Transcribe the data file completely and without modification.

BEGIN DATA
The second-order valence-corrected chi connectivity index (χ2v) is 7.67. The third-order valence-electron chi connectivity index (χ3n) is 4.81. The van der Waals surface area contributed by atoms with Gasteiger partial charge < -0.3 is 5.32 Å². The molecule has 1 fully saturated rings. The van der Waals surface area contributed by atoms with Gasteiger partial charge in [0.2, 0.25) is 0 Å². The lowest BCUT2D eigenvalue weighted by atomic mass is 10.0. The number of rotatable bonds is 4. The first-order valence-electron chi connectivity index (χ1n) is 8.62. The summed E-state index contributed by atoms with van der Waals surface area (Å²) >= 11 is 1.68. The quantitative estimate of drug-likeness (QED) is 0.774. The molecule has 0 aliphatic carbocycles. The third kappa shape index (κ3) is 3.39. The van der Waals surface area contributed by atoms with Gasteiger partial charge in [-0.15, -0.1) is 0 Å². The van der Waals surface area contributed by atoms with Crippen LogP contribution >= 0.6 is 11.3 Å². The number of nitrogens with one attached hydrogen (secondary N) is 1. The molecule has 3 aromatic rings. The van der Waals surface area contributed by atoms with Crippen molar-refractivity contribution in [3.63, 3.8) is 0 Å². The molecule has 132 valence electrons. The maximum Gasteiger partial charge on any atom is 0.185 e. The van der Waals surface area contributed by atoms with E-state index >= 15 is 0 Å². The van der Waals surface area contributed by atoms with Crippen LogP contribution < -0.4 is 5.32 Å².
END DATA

The second-order valence-corrected chi connectivity index (χ2v) is 7.67. The third-order valence-electron chi connectivity index (χ3n) is 4.81. The van der Waals surface area contributed by atoms with Gasteiger partial charge < -0.3 is 5.32 Å². The molecule has 1 fully saturated rings. The van der Waals surface area contributed by atoms with Gasteiger partial charge in [0.2, 0.25) is 0 Å². The lowest BCUT2D eigenvalue weighted by atomic mass is 10.0. The number of rotatable bonds is 4. The first-order valence-electron chi connectivity index (χ1n) is 8.62. The summed E-state index contributed by atoms with van der Waals surface area (Å²) >= 11 is 1.68. The quantitative estimate of drug-likeness (QED) is 0.774. The molecule has 0 aliphatic carbocycles. The third kappa shape index (κ3) is 3.39. The van der Waals surface area contributed by atoms with Gasteiger partial charge in [-0.15, -0.1) is 0 Å². The van der Waals surface area contributed by atoms with Crippen LogP contribution >= 0.6 is 11.3 Å². The number of nitrogens with one attached hydrogen (secondary N) is 1. The molecule has 3 aromatic rings. The van der Waals surface area contributed by atoms with Crippen molar-refractivity contribution in [3.63, 3.8) is 0 Å². The molecule has 132 valence electrons. The maximum Gasteiger partial charge on any atom is 0.185 e. The van der Waals surface area contributed by atoms with E-state index >= 15 is 0 Å². The van der Waals surface area contributed by atoms with Crippen LogP contribution < -0.4 is 5.32 Å².